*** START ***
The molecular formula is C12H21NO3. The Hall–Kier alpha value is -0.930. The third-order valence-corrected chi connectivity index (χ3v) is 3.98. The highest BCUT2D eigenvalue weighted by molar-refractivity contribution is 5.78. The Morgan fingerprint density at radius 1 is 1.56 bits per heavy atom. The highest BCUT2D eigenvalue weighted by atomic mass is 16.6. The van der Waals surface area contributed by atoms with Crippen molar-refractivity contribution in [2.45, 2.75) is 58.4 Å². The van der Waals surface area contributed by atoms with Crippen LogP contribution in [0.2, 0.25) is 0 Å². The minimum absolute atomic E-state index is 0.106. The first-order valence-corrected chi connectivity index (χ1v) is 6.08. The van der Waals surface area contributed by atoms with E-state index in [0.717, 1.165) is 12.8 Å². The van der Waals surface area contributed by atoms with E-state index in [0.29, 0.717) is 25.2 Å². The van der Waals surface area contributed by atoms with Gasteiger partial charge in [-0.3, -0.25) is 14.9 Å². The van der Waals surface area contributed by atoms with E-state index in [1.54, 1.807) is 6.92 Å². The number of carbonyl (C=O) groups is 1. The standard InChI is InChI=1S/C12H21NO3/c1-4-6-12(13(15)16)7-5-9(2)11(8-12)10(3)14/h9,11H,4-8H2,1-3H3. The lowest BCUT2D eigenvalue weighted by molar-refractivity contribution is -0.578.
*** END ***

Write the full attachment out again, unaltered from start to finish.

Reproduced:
The molecular formula is C12H21NO3. The Hall–Kier alpha value is -0.930. The third-order valence-corrected chi connectivity index (χ3v) is 3.98. The highest BCUT2D eigenvalue weighted by molar-refractivity contribution is 5.78. The Morgan fingerprint density at radius 1 is 1.56 bits per heavy atom. The highest BCUT2D eigenvalue weighted by atomic mass is 16.6. The van der Waals surface area contributed by atoms with Crippen molar-refractivity contribution in [2.45, 2.75) is 58.4 Å². The van der Waals surface area contributed by atoms with Crippen LogP contribution in [0.2, 0.25) is 0 Å². The minimum absolute atomic E-state index is 0.106. The first-order valence-corrected chi connectivity index (χ1v) is 6.08. The van der Waals surface area contributed by atoms with E-state index in [0.717, 1.165) is 12.8 Å². The van der Waals surface area contributed by atoms with E-state index in [0.29, 0.717) is 25.2 Å². The van der Waals surface area contributed by atoms with Gasteiger partial charge in [-0.3, -0.25) is 14.9 Å². The van der Waals surface area contributed by atoms with E-state index in [1.54, 1.807) is 6.92 Å². The number of carbonyl (C=O) groups is 1. The standard InChI is InChI=1S/C12H21NO3/c1-4-6-12(13(15)16)7-5-9(2)11(8-12)10(3)14/h9,11H,4-8H2,1-3H3. The lowest BCUT2D eigenvalue weighted by molar-refractivity contribution is -0.578.